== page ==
Stanley Nelson documentaries, particularly The Black Panthers: Vanguard of the Revolution.

For a different cultural perspective, the films of Ousmane Sembene and

For two visual artists whose works were well ahead of their time see Jacob Lawrence and Bettye Sayre. All these years later, their work holds up both politically and aesthetically..

Nancy Comorau:

Nadeem Aslam, The Blind Man’s Garden
Michelle Cliff, Free Enterprise
Paul Gilory, Ain’t No Black in the Union Jack

Peter Wall Smith:

Alice Walker’s Meridian tells the story of an African American establishing her own identity while participating in the Civil Rights movement and navigating white progressive liberalism. In this novel, Walker suggests that personal agency and social justice can represent two sides of the same coin. In The Street, the first novel by an African American woman to sell one million copies, Ann Petry reveals how poverty, discrimination, and injustice force a black single mother to make desperate and uncharacteristic decisions. Charles Chesnutt’s account of a populist white supremacist uprising—itself based on historical events—and the resistance against it by the African American community in The Marrow of Tradition seem especially relevant to the social and political climate in the United States today. With the assault of Rodney King and the Los Angeles Riots in its recent history, Charles Burnett’s 1994 film The Glass Shield charges the Los Angeles Police Department with mistreatment of African Americans both inside and outside their ranks. To some degree, the film’s allegations seem both validated and complicated by the 1997 revelation of the Rampart scandal, which uncovered widespread corruption in the LAPD. Finally, in Lovely and Amazing, Nicole Holofcener demonstrates the negative psychological impact of microaggressions on a young African American girl adopted by a white family. Significantly, though, its final scenes also capture the girl’s thirty-something stepsister’s sudden awareness of her own prejudice and a subsequent shift in attitude. In this way, the film stands as a reminder that racism can be overcome and an encouragement to keep pressing toward its extinction.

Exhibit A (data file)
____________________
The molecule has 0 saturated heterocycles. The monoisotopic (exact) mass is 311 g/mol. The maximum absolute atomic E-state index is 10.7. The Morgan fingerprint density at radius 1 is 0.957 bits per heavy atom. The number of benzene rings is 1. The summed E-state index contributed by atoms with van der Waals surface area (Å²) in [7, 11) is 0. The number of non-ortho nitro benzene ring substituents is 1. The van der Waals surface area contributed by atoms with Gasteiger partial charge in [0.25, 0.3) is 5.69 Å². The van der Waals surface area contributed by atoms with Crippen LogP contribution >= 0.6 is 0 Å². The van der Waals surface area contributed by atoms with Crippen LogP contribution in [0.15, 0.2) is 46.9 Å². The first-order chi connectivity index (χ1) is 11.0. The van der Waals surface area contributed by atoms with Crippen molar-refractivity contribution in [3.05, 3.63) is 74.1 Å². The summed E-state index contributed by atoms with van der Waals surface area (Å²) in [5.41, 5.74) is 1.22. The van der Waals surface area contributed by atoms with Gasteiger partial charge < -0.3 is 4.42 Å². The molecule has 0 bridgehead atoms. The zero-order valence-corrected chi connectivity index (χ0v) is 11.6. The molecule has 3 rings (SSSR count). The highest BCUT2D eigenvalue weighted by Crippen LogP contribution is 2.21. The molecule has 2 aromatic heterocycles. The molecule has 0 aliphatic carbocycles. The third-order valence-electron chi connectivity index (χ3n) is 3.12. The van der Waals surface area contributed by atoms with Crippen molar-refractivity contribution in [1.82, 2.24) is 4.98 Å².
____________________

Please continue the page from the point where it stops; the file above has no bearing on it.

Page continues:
Editor Tracy Bealer:

The Condemnation of Blackness: Race, Crime, and the Making of Modern Urban America by Khalil Gibran Muhammad

Black Panther: A Nation Under Our Feet Vol. 1 by Ta-Nehisi Coates

The New Jim Crow: Mass Incarceration in the Age of Colorblindness by Michelle Alexander

Just Mercy: A Story of Justice and Redemption by Bryan Stevenson

The Warmth of Other Suns: The Epic Story of America’s Great Migration by Isabel Wilkerson

Ghettoside: A True Story of Murder in America by Jill Leovy

The Immortal Life of Henrietta Lacks by Rebecca Skloot

Editor Natalie Leppard:

Men We Reaped, Jesmyn Ward

Sister Outsider, Audre Lorde

The Known World, Edward P. Jones

Between the World and Me, Ta-Nehisi Coates

Kindred, Octavia Butler

Mo’ Meta Blues: The World According to Questlove, Questlove

We Need New Names, NoViolet Bulawayo

Anything by Helen Oyeyemi

Everything by Gloria Naylor

Homegoing, Yaa Gyasi

The Book of Harlan, Bernice L. McFadden

Moonlight

Selma